Optimizing a Solar Water Heater
Name: James E. T.
Country: United States
Date: January 2008
My students and I are going to build a solar water heater. The
(outside) heat exchanger inside a glazed box will be made of copper tubing.
In some pool heaters I have seen, they are constructed with a 1" horizontal
tube at the top and bottom with multiple 3/8" tubes connecting the two.
Question: I am proposing we construct ours with 3/4" horizontal tubing with
multiple 1/2"copper tubing. Is there some optimal correlation between the
size of the horizontal large tubing and the supplying smaller tubing.
This sounds like a great project. I think that the best way to go about
designing and fabricating your solar water heater is the following; maximize
the surface area to volume ratio and make it out of a material with a very low
emissivity (typically black).
If you consider the surface area to volume ratio comment. You will only have
heat transfer from the heated (black) surface of the material to a small film
thickness of each of your smaller tubules. To put it another way, the more
volume of water you are able to exchange / circulate over a given area WHILE
still minimizing pressure drop and minimizing cost (probably do not use copper)
the faster you will exploit solar energy.
If I were designing this I would use drip tubing / spaghetti tubing (relatively
small diameter). Rather than making it a rectangular manifold, I would spiral
it in a way that maximizes its exposure to the Sun while taking up minimal
volume. If I were to use 100 feet of this tubing then I would expect to have
a horrible pressure drop acrosse such a large length and small diameter ... so
this is why I would run multiple manifolds of this design in parallel thereby
reducing the overall head pressure.
Great question and good luck,
What really matters more than anything else is to maximize the surface
area of the tubing that is exposed to the sun. A large internal
diameter of the smaller vertical tubes is relatively pointless for flow
purposes, since the speed of water flow in these tubes is very slow
anyway. Because of the very slow slow speed, resistance to flow is
insignificant. The header pipes at the top and bottom should be large
enough to handle the combined flow of all the vertical tubes, but
since the flow caused by convection is so very slow, the size of the
headers is not a serious consideration, and they can be selected for
ease of connection and other practical criteria. That said, connecting
many 1/2" vertical tubes into a single 3/4" heater tube, would seem
not to make much sense, since the differences in their areas is only
about 2 to 1.
A series of larger 1/2" vertical tubes may expose more surface area to
the sun than the same number of 3/8" tubes, but the result will be a
lot more weight and (as a result of their much greater internal water
volume) the time to heat the water will be significantly increased.
More sensible, would be to use more 3/8" tubes, which will result in
increased surface area, and as a result of the much lower thermal mass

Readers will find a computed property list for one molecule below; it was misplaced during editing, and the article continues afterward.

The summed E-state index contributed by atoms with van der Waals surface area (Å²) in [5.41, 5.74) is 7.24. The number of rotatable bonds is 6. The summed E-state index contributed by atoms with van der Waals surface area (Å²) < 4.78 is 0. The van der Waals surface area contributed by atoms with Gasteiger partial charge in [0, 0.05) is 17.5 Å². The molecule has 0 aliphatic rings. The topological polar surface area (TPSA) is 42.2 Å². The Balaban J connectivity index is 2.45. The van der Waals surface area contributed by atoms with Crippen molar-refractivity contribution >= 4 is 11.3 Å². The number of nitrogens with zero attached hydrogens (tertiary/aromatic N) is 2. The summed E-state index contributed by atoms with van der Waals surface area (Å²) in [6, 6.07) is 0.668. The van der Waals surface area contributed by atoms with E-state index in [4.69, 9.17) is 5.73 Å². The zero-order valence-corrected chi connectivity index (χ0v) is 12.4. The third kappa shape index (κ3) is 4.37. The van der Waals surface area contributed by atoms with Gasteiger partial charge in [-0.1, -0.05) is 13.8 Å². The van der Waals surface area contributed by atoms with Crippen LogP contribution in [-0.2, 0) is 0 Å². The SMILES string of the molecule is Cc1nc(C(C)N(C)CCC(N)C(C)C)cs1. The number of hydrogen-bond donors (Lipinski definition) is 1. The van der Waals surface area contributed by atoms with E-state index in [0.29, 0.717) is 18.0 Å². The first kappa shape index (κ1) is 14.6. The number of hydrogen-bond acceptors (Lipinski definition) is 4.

(a lot less internal water, and a lot less copper as well), response
time will be faster. Remember that the internal volume to fill with
water, will increase as the square of the pipe's diameter, but the
area exposed to the sun only increases linearly with diameter. To get
maximum exposure to the sun using minimum water volume, many small
tubes are better than fewer larger ones.
It does not make much difference. Water can remove so much more heat
from the box than the box will capture, that almost any reasonable
design should work well. But optimization is certainly possible, and
the best diameter for the connecting tubes will depend on how many you
have, and on what you want to optimize.
I would start with the cross sectional area of the inlet tube being the
same as the total cross sectional area of the connecting tubes, and
adjust the design from there depending on what you are trying to achieve.
If you want to get the most heat out, without regard for the temperature
of the exiting water, then you want the tubes to remain as cold as possible. You can achieve this with a high flow rate, and this calls
for fewer and smaller-diameter connecting tubes. But if you want to
maximize the temperature of the exiting water, then you want a slow
flow rate. More and larger-diameter connecting tubes will give you
Also, the design depends on how the connecting tubes will be heated by
the sun. You might, for example, have a metal plate in the box which
absorbs light and conducts heat to the connecting tubes. In this case,
you can go with a smaller number of connecting tubes -- the more conductive the plate, and the better the thermal connection between the
plate and the tubes, the more widely spaced the tubes can be. If you
do not have a collecting plate, then the tubes must either collect the heat, or be heated by the air in the box. In either case, you want to
maximize the number and surface area of the tubes.
In purely practical terms, you always want to minimize cost and the
possibility of leaks, and this argues for less tubing and fewer tubing
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Update: June 2012